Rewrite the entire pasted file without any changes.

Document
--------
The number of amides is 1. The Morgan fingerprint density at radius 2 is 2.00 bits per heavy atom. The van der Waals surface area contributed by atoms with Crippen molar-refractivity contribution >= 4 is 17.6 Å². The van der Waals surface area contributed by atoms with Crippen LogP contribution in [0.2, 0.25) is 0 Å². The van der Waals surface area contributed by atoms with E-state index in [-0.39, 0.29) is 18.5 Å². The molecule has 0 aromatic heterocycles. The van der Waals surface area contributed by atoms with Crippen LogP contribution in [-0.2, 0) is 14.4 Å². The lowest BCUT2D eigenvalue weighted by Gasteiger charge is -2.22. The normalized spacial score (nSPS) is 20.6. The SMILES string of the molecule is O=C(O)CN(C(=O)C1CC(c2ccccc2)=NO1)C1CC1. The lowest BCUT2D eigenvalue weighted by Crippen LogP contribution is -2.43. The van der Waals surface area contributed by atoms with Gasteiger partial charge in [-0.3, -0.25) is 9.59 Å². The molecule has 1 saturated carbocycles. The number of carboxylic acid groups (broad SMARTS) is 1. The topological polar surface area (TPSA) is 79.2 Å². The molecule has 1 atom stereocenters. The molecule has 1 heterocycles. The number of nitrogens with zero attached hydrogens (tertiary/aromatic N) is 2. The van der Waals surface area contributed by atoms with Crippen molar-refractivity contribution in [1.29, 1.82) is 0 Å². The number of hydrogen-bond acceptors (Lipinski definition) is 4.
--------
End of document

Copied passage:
The number of amides is 1. The Morgan fingerprint density at radius 2 is 2.00 bits per heavy atom. The van der Waals surface area contributed by atoms with Crippen molar-refractivity contribution >= 4 is 17.6 Å². The van der Waals surface area contributed by atoms with Crippen LogP contribution in [0.2, 0.25) is 0 Å². The van der Waals surface area contributed by atoms with E-state index in [-0.39, 0.29) is 18.5 Å². The molecule has 0 aromatic heterocycles. The van der Waals surface area contributed by atoms with Crippen LogP contribution in [-0.2, 0) is 14.4 Å². The lowest BCUT2D eigenvalue weighted by Gasteiger charge is -2.22. The normalized spacial score (nSPS) is 20.6. The SMILES string of the molecule is O=C(O)CN(C(=O)C1CC(c2ccccc2)=NO1)C1CC1. The lowest BCUT2D eigenvalue weighted by Crippen LogP contribution is -2.43. The van der Waals surface area contributed by atoms with Gasteiger partial charge in [-0.3, -0.25) is 9.59 Å². The molecule has 1 saturated carbocycles. The number of carboxylic acid groups (broad SMARTS) is 1. The topological polar surface area (TPSA) is 79.2 Å². The molecule has 1 atom stereocenters. The molecule has 1 heterocycles. The number of nitrogens with zero attached hydrogens (tertiary/aromatic N) is 2. The van der Waals surface area contributed by atoms with Crippen molar-refractivity contribution in [1.29, 1.82) is 0 Å². The number of hydrogen-bond acceptors (Lipinski definition) is 4.